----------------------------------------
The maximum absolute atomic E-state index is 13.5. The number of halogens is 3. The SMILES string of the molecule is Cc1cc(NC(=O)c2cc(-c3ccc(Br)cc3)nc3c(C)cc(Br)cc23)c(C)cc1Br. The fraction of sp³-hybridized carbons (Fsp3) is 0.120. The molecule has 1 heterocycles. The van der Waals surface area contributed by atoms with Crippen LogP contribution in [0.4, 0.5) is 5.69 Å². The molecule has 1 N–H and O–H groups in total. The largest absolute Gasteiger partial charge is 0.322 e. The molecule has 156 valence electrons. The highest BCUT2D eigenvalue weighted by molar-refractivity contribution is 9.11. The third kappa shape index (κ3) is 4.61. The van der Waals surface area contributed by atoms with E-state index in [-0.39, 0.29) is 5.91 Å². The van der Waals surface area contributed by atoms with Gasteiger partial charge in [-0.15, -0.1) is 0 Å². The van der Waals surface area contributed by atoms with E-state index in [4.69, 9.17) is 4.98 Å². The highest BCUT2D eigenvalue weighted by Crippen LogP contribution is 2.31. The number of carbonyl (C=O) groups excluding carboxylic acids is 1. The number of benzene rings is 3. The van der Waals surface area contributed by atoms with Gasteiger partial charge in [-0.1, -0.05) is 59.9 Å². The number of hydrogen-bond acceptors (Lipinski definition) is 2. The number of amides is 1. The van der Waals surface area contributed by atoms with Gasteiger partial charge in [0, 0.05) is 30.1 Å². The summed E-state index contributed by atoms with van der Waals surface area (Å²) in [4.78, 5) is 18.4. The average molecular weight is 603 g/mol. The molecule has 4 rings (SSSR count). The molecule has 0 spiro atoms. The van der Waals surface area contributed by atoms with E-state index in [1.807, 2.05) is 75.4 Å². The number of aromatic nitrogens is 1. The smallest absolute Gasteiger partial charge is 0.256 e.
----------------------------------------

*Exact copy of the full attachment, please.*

The maximum absolute atomic E-state index is 13.5. The number of halogens is 3. The SMILES string of the molecule is Cc1cc(NC(=O)c2cc(-c3ccc(Br)cc3)nc3c(C)cc(Br)cc23)c(C)cc1Br. The fraction of sp³-hybridized carbons (Fsp3) is 0.120. The molecule has 1 heterocycles. The van der Waals surface area contributed by atoms with Crippen LogP contribution in [0.4, 0.5) is 5.69 Å². The molecule has 1 N–H and O–H groups in total. The largest absolute Gasteiger partial charge is 0.322 e. The molecule has 156 valence electrons. The highest BCUT2D eigenvalue weighted by molar-refractivity contribution is 9.11. The third kappa shape index (κ3) is 4.61. The van der Waals surface area contributed by atoms with E-state index in [-0.39, 0.29) is 5.91 Å². The van der Waals surface area contributed by atoms with Gasteiger partial charge in [-0.15, -0.1) is 0 Å². The van der Waals surface area contributed by atoms with E-state index in [4.69, 9.17) is 4.98 Å². The highest BCUT2D eigenvalue weighted by Crippen LogP contribution is 2.31. The number of carbonyl (C=O) groups excluding carboxylic acids is 1. The number of benzene rings is 3. The van der Waals surface area contributed by atoms with Gasteiger partial charge in [-0.1, -0.05) is 59.9 Å². The number of hydrogen-bond acceptors (Lipinski definition) is 2. The number of amides is 1. The van der Waals surface area contributed by atoms with Gasteiger partial charge in [0, 0.05) is 30.1 Å². The summed E-state index contributed by atoms with van der Waals surface area (Å²) in [4.78, 5) is 18.4. The average molecular weight is 603 g/mol. The molecule has 4 rings (SSSR count). The molecule has 0 spiro atoms. The van der Waals surface area contributed by atoms with E-state index in [1.807, 2.05) is 75.4 Å². The number of aromatic nitrogens is 1. The smallest absolute Gasteiger partial charge is 0.256 e.